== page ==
Beshear offers plan for phased May reopenings in Kentucky
FRANKFORT, Ky. (AP) — Gov. Andy Beshear presented plans Wednesday for phased reopenings of businesses, factories and churches next month as Kentucky reboots much of an economy shut down by the coronavirus.
Reopenings will start May 11 with a broad resumption of manufacturing and construction work, the governor announced. That initial phase also applies to car and boat dealerships, professional services and pet grooming and boarding, he said.
Businesses and plants will be expected to follow “healthy at work” guidelines to help contain the virus’s spread, Beshear said at his daily briefing. Those conditions include doing onsite health checks, wearing face masks, closing common areas and enforcing social distancing.
“They’re not the normal rules you would operate a business under because we’re trying to operate in the midst of a worldwide health pandemic,” the governor said.
The first phase also allows horse racing at Churchill Downs but with no fans, Beshear said.
The next phase of reopenings is set for May 20 and will apply to retail businesses and houses of worship, which will be allowed to resume in-person services but at a reduced capacity, the governor said. The reopenings will be contingent on adhering to social distancing guidelines, he said.
The plan is to start allowing up to 10-person social gatherings on May 25, the governor said. That phase will take place “provided the virus is where we think it will be at that stage,” he said.
“We want you to know that we think this is possible, but it’s all contingent on all of us doing this right by making sure that we don’t see a spike in the virus,” he said. “But there is at least a light, I hope you see, at the end of the tunnel, where we can get together a little more.”
Barbershops and hair salons also would be slated to reopen on May 25, he said.
Beshear has urged Kentuckians to be patient as he developed plans to gradually restart the state’s economy in a way that wouldn’t cause a resurgence of coronavirus cases. The governor has drawn vocal pushback from clusters of protesters demanding a faster timetable to reopen businesses.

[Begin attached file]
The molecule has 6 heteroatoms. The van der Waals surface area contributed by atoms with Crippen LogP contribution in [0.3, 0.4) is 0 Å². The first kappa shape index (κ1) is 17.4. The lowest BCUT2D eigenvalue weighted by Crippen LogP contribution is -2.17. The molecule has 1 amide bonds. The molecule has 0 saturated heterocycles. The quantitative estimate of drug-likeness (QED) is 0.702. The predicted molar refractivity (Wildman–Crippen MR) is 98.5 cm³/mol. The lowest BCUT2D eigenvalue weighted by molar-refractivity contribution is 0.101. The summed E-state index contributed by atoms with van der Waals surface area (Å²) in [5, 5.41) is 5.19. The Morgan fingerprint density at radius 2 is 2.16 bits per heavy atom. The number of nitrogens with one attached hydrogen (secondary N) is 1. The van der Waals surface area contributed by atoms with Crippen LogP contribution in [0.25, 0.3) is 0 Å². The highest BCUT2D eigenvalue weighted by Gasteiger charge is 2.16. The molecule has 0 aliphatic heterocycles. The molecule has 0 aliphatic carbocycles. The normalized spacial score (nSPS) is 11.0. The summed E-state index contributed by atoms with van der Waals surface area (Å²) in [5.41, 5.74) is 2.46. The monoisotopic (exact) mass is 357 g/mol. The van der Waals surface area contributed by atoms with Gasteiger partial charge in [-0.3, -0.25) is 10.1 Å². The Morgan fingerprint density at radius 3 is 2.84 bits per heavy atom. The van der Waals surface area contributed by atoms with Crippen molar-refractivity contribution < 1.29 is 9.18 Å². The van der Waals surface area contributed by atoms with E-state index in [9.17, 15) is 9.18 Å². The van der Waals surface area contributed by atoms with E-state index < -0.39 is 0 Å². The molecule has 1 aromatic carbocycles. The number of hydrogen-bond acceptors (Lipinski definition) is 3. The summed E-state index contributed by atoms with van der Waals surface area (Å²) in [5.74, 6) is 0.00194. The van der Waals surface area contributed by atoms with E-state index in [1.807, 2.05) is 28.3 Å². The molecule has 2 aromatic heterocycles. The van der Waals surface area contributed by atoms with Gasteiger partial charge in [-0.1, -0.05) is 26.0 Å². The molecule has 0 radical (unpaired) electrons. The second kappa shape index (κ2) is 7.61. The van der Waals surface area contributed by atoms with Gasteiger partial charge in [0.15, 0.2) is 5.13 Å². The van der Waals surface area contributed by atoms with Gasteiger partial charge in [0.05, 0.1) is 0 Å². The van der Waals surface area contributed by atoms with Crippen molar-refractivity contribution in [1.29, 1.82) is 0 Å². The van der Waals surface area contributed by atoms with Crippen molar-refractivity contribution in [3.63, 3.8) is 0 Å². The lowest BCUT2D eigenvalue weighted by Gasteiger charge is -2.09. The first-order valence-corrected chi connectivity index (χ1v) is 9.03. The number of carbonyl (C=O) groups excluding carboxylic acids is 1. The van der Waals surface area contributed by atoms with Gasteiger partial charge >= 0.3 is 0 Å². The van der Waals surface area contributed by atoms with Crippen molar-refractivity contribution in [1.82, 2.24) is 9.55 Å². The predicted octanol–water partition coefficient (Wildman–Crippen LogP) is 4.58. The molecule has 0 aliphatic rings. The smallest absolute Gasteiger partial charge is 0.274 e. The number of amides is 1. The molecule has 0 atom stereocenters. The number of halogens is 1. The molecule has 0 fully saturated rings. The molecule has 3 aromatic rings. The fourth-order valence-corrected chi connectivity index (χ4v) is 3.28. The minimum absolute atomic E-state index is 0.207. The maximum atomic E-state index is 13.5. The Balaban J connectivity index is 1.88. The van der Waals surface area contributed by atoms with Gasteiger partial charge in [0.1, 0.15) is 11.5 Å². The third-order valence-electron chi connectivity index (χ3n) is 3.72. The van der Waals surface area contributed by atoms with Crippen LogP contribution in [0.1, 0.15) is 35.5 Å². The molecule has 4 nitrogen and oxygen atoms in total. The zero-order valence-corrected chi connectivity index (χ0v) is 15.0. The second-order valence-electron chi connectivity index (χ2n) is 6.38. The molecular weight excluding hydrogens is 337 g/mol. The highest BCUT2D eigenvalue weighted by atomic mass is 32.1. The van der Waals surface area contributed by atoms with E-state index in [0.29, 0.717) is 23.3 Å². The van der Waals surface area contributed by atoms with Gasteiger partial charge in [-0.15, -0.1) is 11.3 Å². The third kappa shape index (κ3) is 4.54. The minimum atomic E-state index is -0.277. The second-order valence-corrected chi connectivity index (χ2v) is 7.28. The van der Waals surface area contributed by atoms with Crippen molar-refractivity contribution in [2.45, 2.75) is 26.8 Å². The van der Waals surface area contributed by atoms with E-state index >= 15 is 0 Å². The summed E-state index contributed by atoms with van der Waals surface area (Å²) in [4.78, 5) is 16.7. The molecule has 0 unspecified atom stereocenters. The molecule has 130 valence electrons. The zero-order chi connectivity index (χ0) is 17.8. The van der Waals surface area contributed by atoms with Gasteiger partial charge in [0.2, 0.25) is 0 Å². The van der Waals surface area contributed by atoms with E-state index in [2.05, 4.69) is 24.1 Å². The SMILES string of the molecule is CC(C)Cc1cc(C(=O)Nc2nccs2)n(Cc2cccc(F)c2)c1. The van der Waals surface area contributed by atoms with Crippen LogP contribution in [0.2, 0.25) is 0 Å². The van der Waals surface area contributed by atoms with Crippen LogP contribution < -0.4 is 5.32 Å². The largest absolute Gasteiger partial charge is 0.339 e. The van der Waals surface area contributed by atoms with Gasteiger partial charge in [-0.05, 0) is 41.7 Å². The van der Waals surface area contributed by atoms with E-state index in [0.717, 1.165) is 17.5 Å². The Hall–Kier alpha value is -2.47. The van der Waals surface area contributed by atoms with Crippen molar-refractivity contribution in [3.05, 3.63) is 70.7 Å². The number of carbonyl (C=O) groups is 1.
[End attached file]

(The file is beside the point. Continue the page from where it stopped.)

His ban on mass gatherings, which includes in-person church services, has also drawn some criticism. A church in Bullitt County defied the order and sued the governor. A federal judge denied the church’s motion for a restraining order blocking enforcement of Beshear’s order.
Beshear said restaurants would be left out of the businesses allowed to fully reopen in May.
“It’s hard to have a mask on when you eat,” he said.
He said the state would have to work with the restaurant industry to figure out how to reopen restaurants for in-house dining in a safe way. Restaurants are allowed to offer carryout and delivery meals.
Beshear has noted that people have found alternative ways to practice their faith — through virtual or drive-in services — while taking steps to help prevent the virus’s spread.
Meanwhile, Beshear on Wednesday reported 184 more coronavirus cases in Kentucky, bringing the statewide total to at least 4,539 since the pandemic began. The governor reported 10 more virus-related deaths, bringing the total death count to at least 235 in Kentucky.
For most people, the new coronavirus causes mild or moderate symptoms, such as fever and cough that clear up within weeks. For some, especially older adults and those with existing health problems, it can cause more severe illness, even death.
Social distancing measures imposed weeks ago by the state have spared Kentucky from a dramatically higher outbreak of coronavirus cases, according to a new study.
Based on the study’s model, confirmed COVID-19 cases statewide would have reached nearly 45,000 by April 25 without any state-mandated measures. Actual cases were under 4,000 at that point.
“In other words, the state’s restrictions have prevented more than 90 percent of confirmed cases that would have otherwise occurred,” the report said.
Based on the state’s COVID-19 fatality rate, the restrictions saved about 2,000 lives so far, according to the study from the Institute for the Study of Free Enterprise at the University of Kentucky.
Kentucky’s “Healthy at Home” initiative and closures of restaurant dining areas, bars, gyms and other entertainment facilities were particularly effective at preventing COVID-19 infections, the study said.
“These results suggest that Kentucky policymakers should be cautious when opening up the economy,” said Charles Courtemanche, one of the study’s coauthors.